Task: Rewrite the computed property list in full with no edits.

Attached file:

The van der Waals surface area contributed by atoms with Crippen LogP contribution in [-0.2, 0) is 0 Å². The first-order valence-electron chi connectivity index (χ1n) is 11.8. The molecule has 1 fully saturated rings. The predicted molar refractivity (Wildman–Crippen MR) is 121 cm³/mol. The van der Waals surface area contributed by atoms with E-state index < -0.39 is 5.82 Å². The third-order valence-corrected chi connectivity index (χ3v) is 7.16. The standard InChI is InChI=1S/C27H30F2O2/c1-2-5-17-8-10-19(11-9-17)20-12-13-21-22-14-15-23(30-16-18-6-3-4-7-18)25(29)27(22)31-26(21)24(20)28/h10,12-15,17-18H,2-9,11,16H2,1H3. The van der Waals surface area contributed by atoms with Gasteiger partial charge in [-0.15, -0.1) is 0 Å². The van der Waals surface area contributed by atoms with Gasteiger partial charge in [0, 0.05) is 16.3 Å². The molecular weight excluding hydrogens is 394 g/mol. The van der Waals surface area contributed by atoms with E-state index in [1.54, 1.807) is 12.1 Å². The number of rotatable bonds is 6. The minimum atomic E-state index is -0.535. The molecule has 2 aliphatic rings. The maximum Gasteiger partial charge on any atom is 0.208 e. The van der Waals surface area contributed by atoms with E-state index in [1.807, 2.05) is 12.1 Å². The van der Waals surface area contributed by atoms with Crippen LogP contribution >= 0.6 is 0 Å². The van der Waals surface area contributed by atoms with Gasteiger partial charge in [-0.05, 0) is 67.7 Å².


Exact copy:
The van der Waals surface area contributed by atoms with Crippen LogP contribution in [-0.2, 0) is 0 Å². The first-order valence-electron chi connectivity index (χ1n) is 11.8. The molecule has 1 fully saturated rings. The predicted molar refractivity (Wildman–Crippen MR) is 121 cm³/mol. The van der Waals surface area contributed by atoms with E-state index < -0.39 is 5.82 Å². The third-order valence-corrected chi connectivity index (χ3v) is 7.16. The standard InChI is InChI=1S/C27H30F2O2/c1-2-5-17-8-10-19(11-9-17)20-12-13-21-22-14-15-23(30-16-18-6-3-4-7-18)25(29)27(22)31-26(21)24(20)28/h10,12-15,17-18H,2-9,11,16H2,1H3. The van der Waals surface area contributed by atoms with Gasteiger partial charge in [-0.15, -0.1) is 0 Å². The van der Waals surface area contributed by atoms with Gasteiger partial charge in [0, 0.05) is 16.3 Å². The molecular weight excluding hydrogens is 394 g/mol. The van der Waals surface area contributed by atoms with E-state index in [1.54, 1.807) is 12.1 Å². The number of rotatable bonds is 6. The minimum atomic E-state index is -0.535. The molecule has 2 aliphatic rings. The maximum Gasteiger partial charge on any atom is 0.208 e. The van der Waals surface area contributed by atoms with E-state index in [1.807, 2.05) is 12.1 Å². The van der Waals surface area contributed by atoms with Crippen LogP contribution >= 0.6 is 0 Å². The van der Waals surface area contributed by atoms with Gasteiger partial charge in [-0.05, 0) is 67.7 Å².